U.S. House Oversight Committee chairs Carolyn B. Maloney, D-N.Y., and Raja Krishnamoorthi, D-Ill., expressed “serious concerns” about alleged “widespread abusive workplace conduct” within the Washington Football Team in a letter to NFL Commissioner Roger Goodell.
The congressional leaders announced an investigation into the NFL’s handling of the matter and requested documents and information regarding the league’s probe into allegations of a toxic workplace environment.
“The NFL has one of the most prominent platforms in America, and its decisions can have national implications,” they said in the letter. “The NFL’s lack of transparency about the problems it recently uncovered raises questions about the seriousness with which it has addressed bigotry, racism, sexism and homophobia — setting troubling precedent for other workplaces.
“The committee is seeking to fully understand this workplace conduct and the league’s response, which will help inform legislative efforts to address toxic work environments and workplace investigation processes; strengthen protections for women in the workplace and address the use of non-disclosure agreements to prevent the disclosure of unlawful employment practices, including sexual harassment. We hope and trust that the NFL shares the committee’s goal of protecting American workers from harassment and discrimination.”
Chairwoman Rep. Carolyn Maloney (D-NY) speaks during a House Oversight Committee hearing at the U.S. Capitol Oct. 7, 2021 in Washington, DC. (Photo by Bill Clark-Pool/Getty Images)
The request came on the heels of reporting by the The Wall Street Journal, The New York Times and Los Angeles Times about emails between former Las Vegas Raiders coach Jon Gruden and former Washington Football Team President Bruce Allen. The emails revealed Gruden’s racist, homophobic and misogynistic emails to Allen and other high-profile executives outside the league.
The emails were reviewed as part of an NFL workplace investigation into the Washington Football Team. Gruden’s emails about Goodell were flagged in the investigation. Among them, were disparaging remarks about NFL Players Association Executive Director DeMaurice Smith. There are said to be more than 650,000 emails as part of the investigation. According to the Associated Press, no other football figure’s emails were flagged as part of the investigation.
Representative Raja Krishnamoorthi, a Democrat from Illinois, questions witnesses during a House Intelligence Committee impeachment inquiry hearing in Washington, D.C., in November 2019. (Jacquelyn Martin/AP Photo/Bloomberg via Getty Images)
“The NFL did not identify any problems anywhere near what you saw with Jon Gruden,” a person familiar with the investigation told the AP.
Additionally, the congressional committee members scrutinized the alleged “cozy” relationship between top NFL lawyer Jeff Pash and Allen. Those emails were revealed separately in the New York Times.
In the letter to Goodell, Maloney and Krishnamoorthi expressed concerns about the numerous accusations made by former Washington cheerleaders to the Washington Post over the last few years and how the investigation yielded only a $10 million fine against team owner Daniel Snyder.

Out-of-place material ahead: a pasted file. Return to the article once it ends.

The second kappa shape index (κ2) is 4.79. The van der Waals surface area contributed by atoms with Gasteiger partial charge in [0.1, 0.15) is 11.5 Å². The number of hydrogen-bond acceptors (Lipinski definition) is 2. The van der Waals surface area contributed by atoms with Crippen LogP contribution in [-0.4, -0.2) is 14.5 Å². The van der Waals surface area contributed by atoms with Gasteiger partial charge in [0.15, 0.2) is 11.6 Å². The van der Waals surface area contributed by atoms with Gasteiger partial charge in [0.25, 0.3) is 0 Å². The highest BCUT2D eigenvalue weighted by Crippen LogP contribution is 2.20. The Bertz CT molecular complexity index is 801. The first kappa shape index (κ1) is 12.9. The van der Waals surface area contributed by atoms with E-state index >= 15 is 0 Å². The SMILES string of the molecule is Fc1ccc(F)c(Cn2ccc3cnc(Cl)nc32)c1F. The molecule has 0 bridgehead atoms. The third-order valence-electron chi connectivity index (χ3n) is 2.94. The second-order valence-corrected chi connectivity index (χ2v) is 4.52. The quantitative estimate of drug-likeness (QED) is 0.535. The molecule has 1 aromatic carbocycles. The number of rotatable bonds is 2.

“We have received the Chairwoman’s letter and share her concern that all workplaces should be free from any form of harassment and discrimination. We look forward to speaking to her office soon,” NFL spokesman Brian McCarthy said in a statement to Fox News.
Washington declined to comment.
While some emails were revealed in a lawsuit from Snyder against a media company that accused him of having ties to Jeffrey Epstein, there hasn’t been one person who was the focal point of the leak.
Owner Daniel Snyder of the Washington Redskins watches warm-ups before a game against the Pittsburgh Steelers at Fed Ex Field in August 2009 in Landover, Md. (Photo by G Fiume/Getty Images)
Melanie Coburn, a former Washington cheerleader, told Fox News earlier in the week she thought Snyder was the leak. The NFL denied leaking emails to the media.
“I believe Dan Snyder leaked these emails,” she said. “I believe he’s trying to put all the blame on Bruce Allen. He sent over a dozen private investigators to my colleagues’ homes across the country … to show up on cheerleaders’ doorsteps and ask them what their relationship with Bruce Allen was.”
An attorney with a firm representing Snyder told Fox News in a statement Tuesday that any claim that he, or anyone within the organization, was behind the media leaks was “categorically false.”
However, Coburn said she felt confident that Snyder was behind the leaks. “I feel like he’s trying to pin everything on Bruce, right, and place all the blame for all of the bad culture on him, which just isn’t true.”
“Any suggestion by Ms. Coburn that anyone associated with the Washington Football Team was behind any leaks concerning Jon Gruden is categorically false and part of a pattern of misinformation being spread by Ms. Coburn,” the attorney, Jordan Siev, told Fox News.
President Bruce Allen of the Washington Redskins looks on prior to a game between the Washington Redskins and the Miami Dolphins at Hard Rock Stadium on Oct. 13, 2019 in Miami, Fla. (Photo by Michael Reaves/Getty Images)
“[This leak] brings to light that the women of the Washington Football Team were exposed in these emails, and we don’t know the extent of it,” Coburn said.
Fox News’ Paulina Dedaj contributed to this report.